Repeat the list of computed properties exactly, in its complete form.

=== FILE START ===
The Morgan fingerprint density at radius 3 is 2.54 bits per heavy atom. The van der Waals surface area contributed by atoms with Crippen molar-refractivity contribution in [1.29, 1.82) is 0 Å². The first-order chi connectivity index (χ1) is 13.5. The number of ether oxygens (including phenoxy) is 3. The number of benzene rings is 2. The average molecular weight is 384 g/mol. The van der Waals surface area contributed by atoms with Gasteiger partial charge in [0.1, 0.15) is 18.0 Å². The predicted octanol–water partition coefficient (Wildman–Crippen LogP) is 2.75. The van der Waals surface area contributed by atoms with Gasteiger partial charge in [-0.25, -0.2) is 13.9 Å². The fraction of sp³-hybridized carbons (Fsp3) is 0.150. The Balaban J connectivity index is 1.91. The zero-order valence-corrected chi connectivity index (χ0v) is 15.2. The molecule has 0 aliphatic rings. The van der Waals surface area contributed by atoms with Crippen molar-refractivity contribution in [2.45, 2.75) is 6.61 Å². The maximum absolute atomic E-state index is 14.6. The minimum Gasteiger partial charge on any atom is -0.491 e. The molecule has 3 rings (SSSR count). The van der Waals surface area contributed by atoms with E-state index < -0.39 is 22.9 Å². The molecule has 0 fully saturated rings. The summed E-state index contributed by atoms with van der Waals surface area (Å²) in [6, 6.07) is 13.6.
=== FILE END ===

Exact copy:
The Morgan fingerprint density at radius 3 is 2.54 bits per heavy atom. The van der Waals surface area contributed by atoms with Crippen molar-refractivity contribution in [1.29, 1.82) is 0 Å². The first-order chi connectivity index (χ1) is 13.5. The number of ether oxygens (including phenoxy) is 3. The number of benzene rings is 2. The average molecular weight is 384 g/mol. The van der Waals surface area contributed by atoms with Gasteiger partial charge in [0.1, 0.15) is 18.0 Å². The predicted octanol–water partition coefficient (Wildman–Crippen LogP) is 2.75. The van der Waals surface area contributed by atoms with Gasteiger partial charge in [-0.25, -0.2) is 13.9 Å². The fraction of sp³-hybridized carbons (Fsp3) is 0.150. The Balaban J connectivity index is 1.91. The zero-order valence-corrected chi connectivity index (χ0v) is 15.2. The molecule has 0 aliphatic rings. The van der Waals surface area contributed by atoms with Crippen molar-refractivity contribution in [2.45, 2.75) is 6.61 Å². The maximum absolute atomic E-state index is 14.6. The minimum Gasteiger partial charge on any atom is -0.491 e. The molecule has 3 rings (SSSR count). The van der Waals surface area contributed by atoms with E-state index < -0.39 is 22.9 Å². The molecule has 0 fully saturated rings. The summed E-state index contributed by atoms with van der Waals surface area (Å²) in [6, 6.07) is 13.6.